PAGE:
Portland Trail Blazers point guard Damian Lillard has a closet full of award trophies from his first three seasons in the NBA but this is one award he'd sooner not have any part of.
Tim Kawakami of the San Jose Mercury News compiles a "No-Defense" team at the end of each NBA season and this year Lillard tops the list, winning "No Defense Player of the Year".
Among Kawakami's criteria are the following:
-Do opponents' eyes light up when they realize they're being guarded by one specific player?
-Do coaches have to change the defensive system strictly to protect one player, and if they do, does the guy still screw up, and do those issues show up on the team's defensive performance?
-Last note: I lean towards the bad defensive players who get the most minutes (and therefore hurt their teams the most) and often to the teams with the highest payrolls/expectations (because the bad defense is less explainable in those situations).
When discussing Lillard as the no-defense Kingpin of the league, he offers these arguments:
Lillard has been a great offensive player since he stepped into the league... and actually the defensive metrics point to an up-tick in Lillard's play (his -0.37 DRPM this season wasn't horrible-but still 30th among point guards-and much better than his -1.97 last season) and his steal rate was much higher.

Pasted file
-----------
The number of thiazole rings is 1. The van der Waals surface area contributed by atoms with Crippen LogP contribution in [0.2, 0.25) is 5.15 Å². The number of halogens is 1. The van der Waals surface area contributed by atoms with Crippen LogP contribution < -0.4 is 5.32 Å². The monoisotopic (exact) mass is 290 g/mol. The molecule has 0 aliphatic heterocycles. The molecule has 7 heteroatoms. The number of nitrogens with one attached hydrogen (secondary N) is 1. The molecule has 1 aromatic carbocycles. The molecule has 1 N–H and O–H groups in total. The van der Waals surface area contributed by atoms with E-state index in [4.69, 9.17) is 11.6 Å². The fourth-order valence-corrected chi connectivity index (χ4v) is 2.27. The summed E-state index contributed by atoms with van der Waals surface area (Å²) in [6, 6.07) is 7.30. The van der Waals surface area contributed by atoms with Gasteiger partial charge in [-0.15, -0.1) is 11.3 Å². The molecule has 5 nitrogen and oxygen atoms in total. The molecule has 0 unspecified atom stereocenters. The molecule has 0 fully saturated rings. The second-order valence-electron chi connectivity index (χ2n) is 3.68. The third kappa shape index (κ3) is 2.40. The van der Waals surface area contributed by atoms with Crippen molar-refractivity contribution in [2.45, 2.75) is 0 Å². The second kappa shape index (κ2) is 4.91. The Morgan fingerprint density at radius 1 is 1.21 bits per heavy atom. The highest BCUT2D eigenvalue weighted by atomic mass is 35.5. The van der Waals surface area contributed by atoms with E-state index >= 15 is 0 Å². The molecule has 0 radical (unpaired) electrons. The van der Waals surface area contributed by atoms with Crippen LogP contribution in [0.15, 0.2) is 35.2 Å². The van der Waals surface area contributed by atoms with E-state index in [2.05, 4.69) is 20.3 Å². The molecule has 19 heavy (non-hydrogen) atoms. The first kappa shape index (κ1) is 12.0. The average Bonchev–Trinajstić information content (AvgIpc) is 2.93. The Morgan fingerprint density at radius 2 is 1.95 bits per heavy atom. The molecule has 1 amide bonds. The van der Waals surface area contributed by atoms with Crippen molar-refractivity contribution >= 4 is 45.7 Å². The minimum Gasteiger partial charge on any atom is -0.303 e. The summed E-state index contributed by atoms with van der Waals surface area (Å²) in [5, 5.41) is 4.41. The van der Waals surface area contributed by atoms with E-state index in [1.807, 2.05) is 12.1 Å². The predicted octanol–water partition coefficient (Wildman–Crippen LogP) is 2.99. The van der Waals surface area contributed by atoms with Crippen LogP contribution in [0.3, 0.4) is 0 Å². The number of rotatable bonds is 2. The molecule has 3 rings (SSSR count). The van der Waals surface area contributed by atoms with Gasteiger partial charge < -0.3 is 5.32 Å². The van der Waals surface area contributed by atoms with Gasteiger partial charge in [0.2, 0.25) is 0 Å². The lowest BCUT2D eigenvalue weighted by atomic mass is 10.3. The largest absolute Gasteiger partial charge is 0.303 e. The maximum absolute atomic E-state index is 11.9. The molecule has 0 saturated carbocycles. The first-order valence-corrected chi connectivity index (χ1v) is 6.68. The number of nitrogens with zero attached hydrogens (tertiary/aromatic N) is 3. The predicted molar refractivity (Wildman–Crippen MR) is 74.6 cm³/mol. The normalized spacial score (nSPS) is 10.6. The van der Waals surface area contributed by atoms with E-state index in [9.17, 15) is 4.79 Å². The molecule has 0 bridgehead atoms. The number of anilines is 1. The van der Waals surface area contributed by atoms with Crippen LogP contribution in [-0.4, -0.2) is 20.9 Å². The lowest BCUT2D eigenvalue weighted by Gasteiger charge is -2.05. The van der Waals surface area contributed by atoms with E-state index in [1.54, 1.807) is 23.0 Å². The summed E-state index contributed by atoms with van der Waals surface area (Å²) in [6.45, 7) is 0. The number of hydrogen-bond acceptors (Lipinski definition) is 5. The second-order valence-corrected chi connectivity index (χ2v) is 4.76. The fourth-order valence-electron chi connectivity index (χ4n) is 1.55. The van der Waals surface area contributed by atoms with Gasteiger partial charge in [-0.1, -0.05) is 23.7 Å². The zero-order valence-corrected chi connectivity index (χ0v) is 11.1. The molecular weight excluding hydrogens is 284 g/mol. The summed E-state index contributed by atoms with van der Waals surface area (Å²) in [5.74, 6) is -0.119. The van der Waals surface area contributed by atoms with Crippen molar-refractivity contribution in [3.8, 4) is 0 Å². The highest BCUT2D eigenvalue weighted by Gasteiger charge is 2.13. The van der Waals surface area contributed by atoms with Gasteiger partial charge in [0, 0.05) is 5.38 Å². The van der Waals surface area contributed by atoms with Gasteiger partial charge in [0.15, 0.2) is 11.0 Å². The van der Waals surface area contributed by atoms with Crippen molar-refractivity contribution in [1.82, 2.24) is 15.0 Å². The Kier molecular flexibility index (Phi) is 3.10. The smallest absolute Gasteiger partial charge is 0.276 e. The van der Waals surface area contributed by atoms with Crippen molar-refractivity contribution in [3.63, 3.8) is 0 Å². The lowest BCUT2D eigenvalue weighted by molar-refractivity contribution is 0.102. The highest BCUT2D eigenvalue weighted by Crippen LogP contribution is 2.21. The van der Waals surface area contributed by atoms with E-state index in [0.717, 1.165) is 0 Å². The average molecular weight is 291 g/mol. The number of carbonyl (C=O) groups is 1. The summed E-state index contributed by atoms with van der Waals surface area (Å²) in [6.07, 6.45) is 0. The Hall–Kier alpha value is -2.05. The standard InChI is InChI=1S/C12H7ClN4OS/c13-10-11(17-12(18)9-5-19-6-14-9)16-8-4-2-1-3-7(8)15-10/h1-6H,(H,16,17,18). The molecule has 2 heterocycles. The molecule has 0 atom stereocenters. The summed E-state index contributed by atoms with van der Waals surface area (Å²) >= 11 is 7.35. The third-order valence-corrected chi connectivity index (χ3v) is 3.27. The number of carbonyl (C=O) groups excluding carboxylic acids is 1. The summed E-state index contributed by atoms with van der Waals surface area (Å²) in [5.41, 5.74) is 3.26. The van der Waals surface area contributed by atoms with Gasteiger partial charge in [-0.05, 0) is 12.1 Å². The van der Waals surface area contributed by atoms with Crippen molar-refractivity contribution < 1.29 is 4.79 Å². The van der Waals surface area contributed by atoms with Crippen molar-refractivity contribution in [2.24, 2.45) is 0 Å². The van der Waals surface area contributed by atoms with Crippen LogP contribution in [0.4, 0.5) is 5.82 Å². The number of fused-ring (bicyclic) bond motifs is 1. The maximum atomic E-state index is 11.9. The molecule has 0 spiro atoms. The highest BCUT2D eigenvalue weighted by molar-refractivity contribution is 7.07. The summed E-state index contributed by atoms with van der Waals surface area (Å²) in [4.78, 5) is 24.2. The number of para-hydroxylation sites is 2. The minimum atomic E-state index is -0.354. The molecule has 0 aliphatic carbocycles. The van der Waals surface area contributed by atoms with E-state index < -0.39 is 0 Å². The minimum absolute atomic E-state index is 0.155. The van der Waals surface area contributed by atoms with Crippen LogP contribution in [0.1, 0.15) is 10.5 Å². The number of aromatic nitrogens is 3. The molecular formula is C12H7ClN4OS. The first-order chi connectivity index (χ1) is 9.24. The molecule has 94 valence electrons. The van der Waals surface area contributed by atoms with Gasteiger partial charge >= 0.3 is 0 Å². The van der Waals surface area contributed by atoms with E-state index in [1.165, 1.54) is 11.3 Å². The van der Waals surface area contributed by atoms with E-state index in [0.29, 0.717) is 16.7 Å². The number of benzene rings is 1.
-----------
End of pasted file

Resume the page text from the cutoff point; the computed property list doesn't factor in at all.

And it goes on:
However... On this one, I'm just going to go with what I saw in many, many Trail Blazers games. I'm also giving coach Terry Stotts a ton of credit for maneuvering his defensive scheme so deftly to cover up Lillard's glaring weaknesses.
In some ways, it's very similar to everything Steve Nash's coaches used to do to cover for his inability to stay in front of quick offensive players or work through screens. Yes, Lillard currently is the primary benefactor of the star-player Courtesy Defensive Assignment strategy.
Flat out: Stotts tries to avoid putting Lillard on anybody who is any good.
He continues with a discussion of Lillard's defensive foibles:
Nobody dies easier on screens that Lillard, that's just a fact.
Most of the time, it's almost as if Lillard just stops playing when he's screened-he doesn't work through it, he doesn't switch hard, he doesn't rotate. It's just... in his mind, once somebody makes contact with him, the defensive possession is over, time to play offense now! (Except the opponent still has the ball.)
Lillard also has a habit of getting back late in transition, trotting to one spot, then staying anchored there and refusing to rush out to defend a shooter at the three-point line even when he actually should be
There's plenty more where that came from, not just about Lillard but his All NBA No-Defense First Team mates Kyrie Irving, Blake Griffin, Enes Kanter, and Dirk Nowitzki.
Past recipients of the award include Kevin Martin, Carmelo Anthony, and Steve Nash.
If Lillard has one consolation, almost every other player named is a star or coveted starter. When Kawakami shoots, he aims high.
(But who on this list is going to stop him?)
hat tip to Slinger81 for the find.
--Dave email@example.com / @DaveDeckard / @Blazersedge